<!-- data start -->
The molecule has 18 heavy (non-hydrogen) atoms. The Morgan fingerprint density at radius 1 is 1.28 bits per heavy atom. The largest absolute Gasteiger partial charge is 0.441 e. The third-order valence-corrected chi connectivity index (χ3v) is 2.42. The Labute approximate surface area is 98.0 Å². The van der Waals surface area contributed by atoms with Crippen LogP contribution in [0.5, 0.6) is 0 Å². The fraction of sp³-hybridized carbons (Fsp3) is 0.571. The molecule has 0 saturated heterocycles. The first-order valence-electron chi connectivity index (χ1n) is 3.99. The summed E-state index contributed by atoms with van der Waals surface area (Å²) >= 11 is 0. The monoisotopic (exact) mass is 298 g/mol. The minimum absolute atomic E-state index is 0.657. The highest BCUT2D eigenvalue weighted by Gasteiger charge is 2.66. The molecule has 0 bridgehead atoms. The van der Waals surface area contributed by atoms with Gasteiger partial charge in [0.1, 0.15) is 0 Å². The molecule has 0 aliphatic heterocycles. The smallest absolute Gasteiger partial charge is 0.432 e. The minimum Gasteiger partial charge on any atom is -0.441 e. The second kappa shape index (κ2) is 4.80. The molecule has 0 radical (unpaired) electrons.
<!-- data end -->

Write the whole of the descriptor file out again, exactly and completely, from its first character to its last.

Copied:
The molecule has 18 heavy (non-hydrogen) atoms. The Morgan fingerprint density at radius 1 is 1.28 bits per heavy atom. The largest absolute Gasteiger partial charge is 0.441 e. The third-order valence-corrected chi connectivity index (χ3v) is 2.42. The Labute approximate surface area is 98.0 Å². The van der Waals surface area contributed by atoms with Crippen LogP contribution in [0.5, 0.6) is 0 Å². The fraction of sp³-hybridized carbons (Fsp3) is 0.571. The molecule has 0 saturated heterocycles. The first-order valence-electron chi connectivity index (χ1n) is 3.99. The summed E-state index contributed by atoms with van der Waals surface area (Å²) >= 11 is 0. The monoisotopic (exact) mass is 298 g/mol. The minimum absolute atomic E-state index is 0.657. The highest BCUT2D eigenvalue weighted by Gasteiger charge is 2.66. The molecule has 0 bridgehead atoms. The van der Waals surface area contributed by atoms with Gasteiger partial charge in [0.1, 0.15) is 0 Å². The molecule has 0 aliphatic heterocycles. The smallest absolute Gasteiger partial charge is 0.432 e. The minimum Gasteiger partial charge on any atom is -0.441 e. The second kappa shape index (κ2) is 4.80. The molecule has 0 radical (unpaired) electrons.